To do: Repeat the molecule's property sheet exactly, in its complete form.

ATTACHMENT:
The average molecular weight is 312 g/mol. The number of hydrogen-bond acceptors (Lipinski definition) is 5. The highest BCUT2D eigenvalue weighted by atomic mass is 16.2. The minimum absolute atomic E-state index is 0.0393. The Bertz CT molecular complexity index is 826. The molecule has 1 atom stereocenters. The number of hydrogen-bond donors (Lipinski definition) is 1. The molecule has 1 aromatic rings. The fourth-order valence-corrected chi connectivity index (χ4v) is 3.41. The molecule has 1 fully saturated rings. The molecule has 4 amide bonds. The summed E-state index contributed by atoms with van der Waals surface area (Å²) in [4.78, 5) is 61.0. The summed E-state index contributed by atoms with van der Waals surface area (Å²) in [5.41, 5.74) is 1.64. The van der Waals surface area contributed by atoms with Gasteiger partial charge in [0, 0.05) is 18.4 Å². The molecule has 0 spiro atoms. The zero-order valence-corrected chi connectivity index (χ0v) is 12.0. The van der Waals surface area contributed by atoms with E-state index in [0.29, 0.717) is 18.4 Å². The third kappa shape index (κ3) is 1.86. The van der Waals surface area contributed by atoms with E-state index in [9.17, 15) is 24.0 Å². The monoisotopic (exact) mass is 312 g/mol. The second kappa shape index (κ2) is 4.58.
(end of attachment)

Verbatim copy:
The average molecular weight is 312 g/mol. The number of hydrogen-bond acceptors (Lipinski definition) is 5. The highest BCUT2D eigenvalue weighted by atomic mass is 16.2. The minimum absolute atomic E-state index is 0.0393. The Bertz CT molecular complexity index is 826. The molecule has 1 atom stereocenters. The number of hydrogen-bond donors (Lipinski definition) is 1. The molecule has 1 aromatic rings. The fourth-order valence-corrected chi connectivity index (χ4v) is 3.41. The molecule has 1 fully saturated rings. The molecule has 4 amide bonds. The summed E-state index contributed by atoms with van der Waals surface area (Å²) in [4.78, 5) is 61.0. The summed E-state index contributed by atoms with van der Waals surface area (Å²) in [5.41, 5.74) is 1.64. The van der Waals surface area contributed by atoms with Gasteiger partial charge in [0, 0.05) is 18.4 Å². The molecule has 0 spiro atoms. The zero-order valence-corrected chi connectivity index (χ0v) is 12.0. The van der Waals surface area contributed by atoms with E-state index in [0.29, 0.717) is 18.4 Å². The third kappa shape index (κ3) is 1.86. The van der Waals surface area contributed by atoms with E-state index in [9.17, 15) is 24.0 Å². The monoisotopic (exact) mass is 312 g/mol. The second kappa shape index (κ2) is 4.58.